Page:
Couples who were born and have lived and worked all their lives exclusively in the United Kingdom can only divorce in the UK.
However, couples who have a connection with a foreign country or foreign couples who have a connection with the UK may have a choice as to the jurisdiction (“forum”) in which they would prefer to divorce.
Issues of forum choice and jurisdiction are especially complex where the issue is the dissolution of a civil partnership or same sex marriage that was entered into in a country which recognises same sex marriages and expert legal advice is essential.
The connection such couples have with a particular forum may depend on a number of factors including nationality, domicile, business interests and residence.
The consequences of obtaining a divorce in one forum as opposed to another, may be very different. Couples who are divorcing (or seeking a dissolution) need first to assess the forum in which they may be entitled to divorce (or seek a dissolution) and, secondly, the forum which would be most favourable, taking into account the comparative financial settlements, costs, timescale and ease of enforcing orders obtained.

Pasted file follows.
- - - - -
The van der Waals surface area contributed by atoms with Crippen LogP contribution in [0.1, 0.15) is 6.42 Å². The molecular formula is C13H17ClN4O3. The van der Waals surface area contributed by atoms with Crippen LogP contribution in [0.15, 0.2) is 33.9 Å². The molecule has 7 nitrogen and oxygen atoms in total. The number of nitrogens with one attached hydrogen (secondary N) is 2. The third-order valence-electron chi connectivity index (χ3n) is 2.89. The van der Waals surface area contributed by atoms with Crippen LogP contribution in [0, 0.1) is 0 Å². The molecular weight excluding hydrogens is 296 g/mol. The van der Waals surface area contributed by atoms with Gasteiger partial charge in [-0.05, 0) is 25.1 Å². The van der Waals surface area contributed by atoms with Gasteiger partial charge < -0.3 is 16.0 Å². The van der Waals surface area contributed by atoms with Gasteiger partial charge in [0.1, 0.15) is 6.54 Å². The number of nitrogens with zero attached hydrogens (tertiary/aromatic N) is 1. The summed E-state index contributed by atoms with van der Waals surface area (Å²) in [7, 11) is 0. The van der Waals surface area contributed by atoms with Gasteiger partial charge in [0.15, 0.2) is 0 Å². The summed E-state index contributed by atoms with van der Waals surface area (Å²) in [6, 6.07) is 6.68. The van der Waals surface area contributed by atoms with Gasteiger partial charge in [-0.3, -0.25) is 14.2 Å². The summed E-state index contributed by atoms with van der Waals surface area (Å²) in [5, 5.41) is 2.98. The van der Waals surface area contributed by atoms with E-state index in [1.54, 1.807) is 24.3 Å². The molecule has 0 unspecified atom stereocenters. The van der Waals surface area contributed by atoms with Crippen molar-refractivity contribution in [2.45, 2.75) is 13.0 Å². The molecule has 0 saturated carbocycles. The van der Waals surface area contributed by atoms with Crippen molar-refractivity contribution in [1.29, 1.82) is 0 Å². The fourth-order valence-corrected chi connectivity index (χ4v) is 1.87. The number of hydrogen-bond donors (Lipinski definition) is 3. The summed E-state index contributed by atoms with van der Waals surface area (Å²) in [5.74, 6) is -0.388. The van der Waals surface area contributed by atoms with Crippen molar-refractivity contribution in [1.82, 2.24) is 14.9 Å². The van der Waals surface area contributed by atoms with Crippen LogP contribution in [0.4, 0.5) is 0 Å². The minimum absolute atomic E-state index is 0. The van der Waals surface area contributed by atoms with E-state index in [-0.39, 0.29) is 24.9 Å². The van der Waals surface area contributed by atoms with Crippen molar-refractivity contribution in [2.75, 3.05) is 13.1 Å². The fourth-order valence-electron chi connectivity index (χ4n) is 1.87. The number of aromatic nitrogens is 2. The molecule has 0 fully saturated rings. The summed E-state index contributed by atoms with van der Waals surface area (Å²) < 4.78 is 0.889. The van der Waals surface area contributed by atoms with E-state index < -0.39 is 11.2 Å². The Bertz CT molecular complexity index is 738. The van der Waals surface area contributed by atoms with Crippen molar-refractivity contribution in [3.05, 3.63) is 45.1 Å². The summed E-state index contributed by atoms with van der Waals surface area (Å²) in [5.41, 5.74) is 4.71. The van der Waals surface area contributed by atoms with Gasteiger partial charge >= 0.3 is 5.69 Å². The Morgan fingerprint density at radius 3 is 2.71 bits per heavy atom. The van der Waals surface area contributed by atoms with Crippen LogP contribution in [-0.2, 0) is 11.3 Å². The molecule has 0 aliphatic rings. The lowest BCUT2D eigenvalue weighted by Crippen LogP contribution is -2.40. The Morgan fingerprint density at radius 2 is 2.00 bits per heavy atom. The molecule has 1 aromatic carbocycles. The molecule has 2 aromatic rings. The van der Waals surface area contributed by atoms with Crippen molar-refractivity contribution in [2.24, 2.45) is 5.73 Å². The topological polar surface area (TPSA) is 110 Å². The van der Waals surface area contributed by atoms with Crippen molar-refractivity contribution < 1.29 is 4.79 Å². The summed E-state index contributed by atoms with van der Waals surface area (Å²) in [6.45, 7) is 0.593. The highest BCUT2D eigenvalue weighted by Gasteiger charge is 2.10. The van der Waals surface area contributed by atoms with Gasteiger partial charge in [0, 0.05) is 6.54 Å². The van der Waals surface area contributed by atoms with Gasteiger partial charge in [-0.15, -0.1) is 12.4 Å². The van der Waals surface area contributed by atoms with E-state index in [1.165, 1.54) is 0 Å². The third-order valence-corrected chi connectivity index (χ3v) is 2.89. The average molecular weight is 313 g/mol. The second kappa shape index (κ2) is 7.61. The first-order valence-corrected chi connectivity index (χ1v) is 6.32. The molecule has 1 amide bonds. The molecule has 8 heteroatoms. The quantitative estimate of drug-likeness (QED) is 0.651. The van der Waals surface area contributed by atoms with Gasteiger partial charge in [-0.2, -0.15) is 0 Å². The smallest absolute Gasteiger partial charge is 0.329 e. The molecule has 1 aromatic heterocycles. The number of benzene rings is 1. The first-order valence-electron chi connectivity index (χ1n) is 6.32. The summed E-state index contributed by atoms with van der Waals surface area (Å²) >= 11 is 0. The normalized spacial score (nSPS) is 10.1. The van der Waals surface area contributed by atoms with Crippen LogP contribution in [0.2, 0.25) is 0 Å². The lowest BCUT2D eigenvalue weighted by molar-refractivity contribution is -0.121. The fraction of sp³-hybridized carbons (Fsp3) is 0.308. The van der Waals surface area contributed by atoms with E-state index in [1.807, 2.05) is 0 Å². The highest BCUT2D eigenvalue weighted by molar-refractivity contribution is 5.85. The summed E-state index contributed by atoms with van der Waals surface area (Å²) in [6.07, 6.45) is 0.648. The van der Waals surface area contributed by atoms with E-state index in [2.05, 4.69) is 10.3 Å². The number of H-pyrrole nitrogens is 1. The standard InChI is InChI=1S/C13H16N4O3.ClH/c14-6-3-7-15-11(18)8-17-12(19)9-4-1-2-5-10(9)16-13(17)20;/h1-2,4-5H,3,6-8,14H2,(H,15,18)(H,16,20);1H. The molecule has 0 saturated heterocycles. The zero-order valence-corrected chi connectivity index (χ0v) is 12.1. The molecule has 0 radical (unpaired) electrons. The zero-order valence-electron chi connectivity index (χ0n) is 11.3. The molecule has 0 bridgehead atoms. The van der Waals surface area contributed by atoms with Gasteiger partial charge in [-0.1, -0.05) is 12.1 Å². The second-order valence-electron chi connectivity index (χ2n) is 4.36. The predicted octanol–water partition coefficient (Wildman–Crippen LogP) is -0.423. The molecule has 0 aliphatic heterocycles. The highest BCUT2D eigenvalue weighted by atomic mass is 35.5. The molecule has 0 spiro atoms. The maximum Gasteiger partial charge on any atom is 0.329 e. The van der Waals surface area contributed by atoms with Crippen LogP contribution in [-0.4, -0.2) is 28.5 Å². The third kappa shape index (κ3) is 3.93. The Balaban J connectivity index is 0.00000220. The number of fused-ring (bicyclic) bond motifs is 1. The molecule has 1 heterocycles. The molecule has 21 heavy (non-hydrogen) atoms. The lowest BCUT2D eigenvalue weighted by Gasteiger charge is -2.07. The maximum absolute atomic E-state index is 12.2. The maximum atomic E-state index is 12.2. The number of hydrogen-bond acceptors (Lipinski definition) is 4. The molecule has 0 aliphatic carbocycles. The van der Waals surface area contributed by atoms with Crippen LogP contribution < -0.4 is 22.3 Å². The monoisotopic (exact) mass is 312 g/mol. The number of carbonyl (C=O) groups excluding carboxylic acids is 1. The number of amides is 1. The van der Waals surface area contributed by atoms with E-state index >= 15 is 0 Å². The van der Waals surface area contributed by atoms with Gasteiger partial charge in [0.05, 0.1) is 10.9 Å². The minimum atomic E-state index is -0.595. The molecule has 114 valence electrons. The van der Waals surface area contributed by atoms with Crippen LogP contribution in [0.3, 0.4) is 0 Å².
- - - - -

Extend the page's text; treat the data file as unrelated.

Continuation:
Within European Union countries (except for Denmark) it is crucial to be the first to issue proceedings in the chosen forum so as to prevent the other spouse from issuing in another less favourable EU country. Brexit means that this rule no longer applies to UK/EU cases instituted after 31st December 2020. However, it may still be helpful to be the first to issue.
In the rest of the world, even though proceedings may have been issued in one jurisdiction, it may still be possible for the other spouse to pursue a divorce or dissolution in another jurisdiction. In those cases, the other spouse may be able to argue that the jurisdiction in which they have issued is the more convenient and appropriate forum.
In such cases, the UK courts will consider whether the UK proceedings should be stayed, depending upon a number of factors. These include which proceedings were issued first, where the family’s assets are located, where the parties last lived, the competing financial orders that can be made, and whether the foreign jurisdiction might produce a result contrary to the relevant UK court’s concepts of justice.